Indies Exclusive Limited Repress.
Reissue of debut solo album from Red Sparowes (Guitar) and Marriages (Lead Vocals/Guitar) member Emma Ruth Rundle. First single “Arms I Know So Well” premiered on Pitchfork.
Emma Ruth Rundle is a Los Angeles-based singer/songwriter, accomplished guitarist, and member of Red Sparowes and Marriages. Her first official solo album, Some Heavy Ocean, presents a collection of impassioned, cathartic songs, exorcising the ghosts of one of life's dark detours. Melancholic, but equally hopeful and accessible, the album wears its emotions on its sleeve. One critic described Rundle's voice as "bone-chilling texture filled to the brim with intent", and a better description is difficult to imagine; when paired with her compelling guitar playing, an enduring spirit takes root.
In 2008, Rundle was drafted into the monolithic post-rock supergroup, Red Sparowes. Touring the world playing the Sparowes' epic brand of instrumental heaviosity sparked a fruitful musical connection with fellow Sparowes guitarist, Greg Burns. When that band commenced a well-deserved hiatus in 2011, she and Burns (on the invitation of Russian Circles) instigated a new group, Marriages, who supported Circles in California and then promptly began recording a debut mini-album, Kitsune (subsequently released by Sargent House in 2012).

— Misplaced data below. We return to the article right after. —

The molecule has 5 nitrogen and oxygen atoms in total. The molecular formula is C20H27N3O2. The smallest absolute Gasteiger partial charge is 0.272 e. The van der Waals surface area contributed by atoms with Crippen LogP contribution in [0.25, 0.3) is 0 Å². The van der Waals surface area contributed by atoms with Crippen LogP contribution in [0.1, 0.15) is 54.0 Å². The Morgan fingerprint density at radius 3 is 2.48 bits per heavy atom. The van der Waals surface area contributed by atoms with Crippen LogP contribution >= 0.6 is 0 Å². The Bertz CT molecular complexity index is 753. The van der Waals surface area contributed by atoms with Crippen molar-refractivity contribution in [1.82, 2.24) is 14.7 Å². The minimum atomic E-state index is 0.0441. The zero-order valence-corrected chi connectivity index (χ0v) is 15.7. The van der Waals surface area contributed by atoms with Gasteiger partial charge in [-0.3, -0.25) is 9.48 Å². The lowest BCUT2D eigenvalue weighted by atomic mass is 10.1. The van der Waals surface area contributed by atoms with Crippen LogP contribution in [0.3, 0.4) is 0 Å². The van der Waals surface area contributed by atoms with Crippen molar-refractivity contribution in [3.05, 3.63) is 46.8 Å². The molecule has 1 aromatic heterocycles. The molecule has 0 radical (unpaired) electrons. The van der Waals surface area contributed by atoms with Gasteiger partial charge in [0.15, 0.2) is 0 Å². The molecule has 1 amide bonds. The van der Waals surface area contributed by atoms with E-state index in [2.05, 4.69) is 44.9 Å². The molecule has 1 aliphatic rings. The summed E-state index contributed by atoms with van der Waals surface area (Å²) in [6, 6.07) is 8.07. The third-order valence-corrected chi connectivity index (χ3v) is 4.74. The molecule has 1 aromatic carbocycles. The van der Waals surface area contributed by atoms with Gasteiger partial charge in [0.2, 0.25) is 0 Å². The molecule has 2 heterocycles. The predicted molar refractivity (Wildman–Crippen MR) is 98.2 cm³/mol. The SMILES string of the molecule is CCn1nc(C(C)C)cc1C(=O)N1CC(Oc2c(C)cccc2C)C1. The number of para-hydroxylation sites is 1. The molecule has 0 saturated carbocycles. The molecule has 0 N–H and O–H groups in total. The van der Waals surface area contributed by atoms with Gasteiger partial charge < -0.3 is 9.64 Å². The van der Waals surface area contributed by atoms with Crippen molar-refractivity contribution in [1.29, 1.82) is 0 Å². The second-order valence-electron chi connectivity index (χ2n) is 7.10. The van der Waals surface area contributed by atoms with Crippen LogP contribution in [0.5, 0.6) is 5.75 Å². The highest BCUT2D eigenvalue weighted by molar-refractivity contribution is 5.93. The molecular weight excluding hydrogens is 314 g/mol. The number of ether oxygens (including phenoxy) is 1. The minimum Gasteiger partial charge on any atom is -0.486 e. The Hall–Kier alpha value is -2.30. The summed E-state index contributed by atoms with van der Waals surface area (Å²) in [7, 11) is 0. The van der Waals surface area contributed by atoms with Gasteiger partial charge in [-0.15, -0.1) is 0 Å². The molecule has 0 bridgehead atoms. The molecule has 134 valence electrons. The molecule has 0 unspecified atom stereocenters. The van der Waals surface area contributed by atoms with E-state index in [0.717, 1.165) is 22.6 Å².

What followed was a "dark, difficult time", marked by family problems and personal struggles which, though exhausting emotionally, also incubated Rundle's conviction to use their inherent misery as fuel for expression. And so, in 2013, she literally moved into Sargent House's home studio in Echo Park, sequestering herself for two months while writing and recording what would become Some Heavy Ocean. Itself a taxing experience, the process of creating the album was fraught with problems and setbacks that, naturally, served to fortify its unmistakable air of sadness and desperation.
Which isn't to say Some Heavy Ocean isn't equally optimistic or compelling. An apt title if ever one existed, the album swells and crashes, waxes and wanes, ebbing and, yes, flowing - the way all great albums do. The songs twist and sway like kelp forests drunk on its amniotic tide.